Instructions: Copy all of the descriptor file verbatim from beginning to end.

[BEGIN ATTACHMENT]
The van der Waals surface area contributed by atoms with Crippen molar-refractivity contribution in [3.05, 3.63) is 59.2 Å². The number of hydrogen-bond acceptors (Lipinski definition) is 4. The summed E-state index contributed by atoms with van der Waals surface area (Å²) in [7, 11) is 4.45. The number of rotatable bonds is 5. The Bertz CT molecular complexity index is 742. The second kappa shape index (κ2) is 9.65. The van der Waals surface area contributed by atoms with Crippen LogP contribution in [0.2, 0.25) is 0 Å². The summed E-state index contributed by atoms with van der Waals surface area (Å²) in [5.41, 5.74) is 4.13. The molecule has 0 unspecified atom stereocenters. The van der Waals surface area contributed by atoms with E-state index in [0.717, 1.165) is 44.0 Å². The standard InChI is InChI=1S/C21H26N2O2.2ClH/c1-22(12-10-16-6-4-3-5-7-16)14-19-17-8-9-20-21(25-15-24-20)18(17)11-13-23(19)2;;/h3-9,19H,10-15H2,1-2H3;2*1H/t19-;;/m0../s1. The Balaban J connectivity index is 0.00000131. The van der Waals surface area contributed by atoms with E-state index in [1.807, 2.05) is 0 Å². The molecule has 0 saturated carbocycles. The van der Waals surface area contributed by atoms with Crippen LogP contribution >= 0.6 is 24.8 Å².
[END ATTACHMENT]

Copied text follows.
The van der Waals surface area contributed by atoms with Crippen molar-refractivity contribution in [3.05, 3.63) is 59.2 Å². The number of hydrogen-bond acceptors (Lipinski definition) is 4. The summed E-state index contributed by atoms with van der Waals surface area (Å²) in [7, 11) is 4.45. The number of rotatable bonds is 5. The Bertz CT molecular complexity index is 742. The second kappa shape index (κ2) is 9.65. The van der Waals surface area contributed by atoms with Crippen LogP contribution in [0.2, 0.25) is 0 Å². The summed E-state index contributed by atoms with van der Waals surface area (Å²) in [5.41, 5.74) is 4.13. The molecule has 0 unspecified atom stereocenters. The van der Waals surface area contributed by atoms with E-state index in [0.717, 1.165) is 44.0 Å². The standard InChI is InChI=1S/C21H26N2O2.2ClH/c1-22(12-10-16-6-4-3-5-7-16)14-19-17-8-9-20-21(25-15-24-20)18(17)11-13-23(19)2;;/h3-9,19H,10-15H2,1-2H3;2*1H/t19-;;/m0../s1. The Balaban J connectivity index is 0.00000131. The van der Waals surface area contributed by atoms with E-state index in [1.807, 2.05) is 0 Å². The molecule has 0 saturated carbocycles. The van der Waals surface area contributed by atoms with Crippen LogP contribution >= 0.6 is 24.8 Å².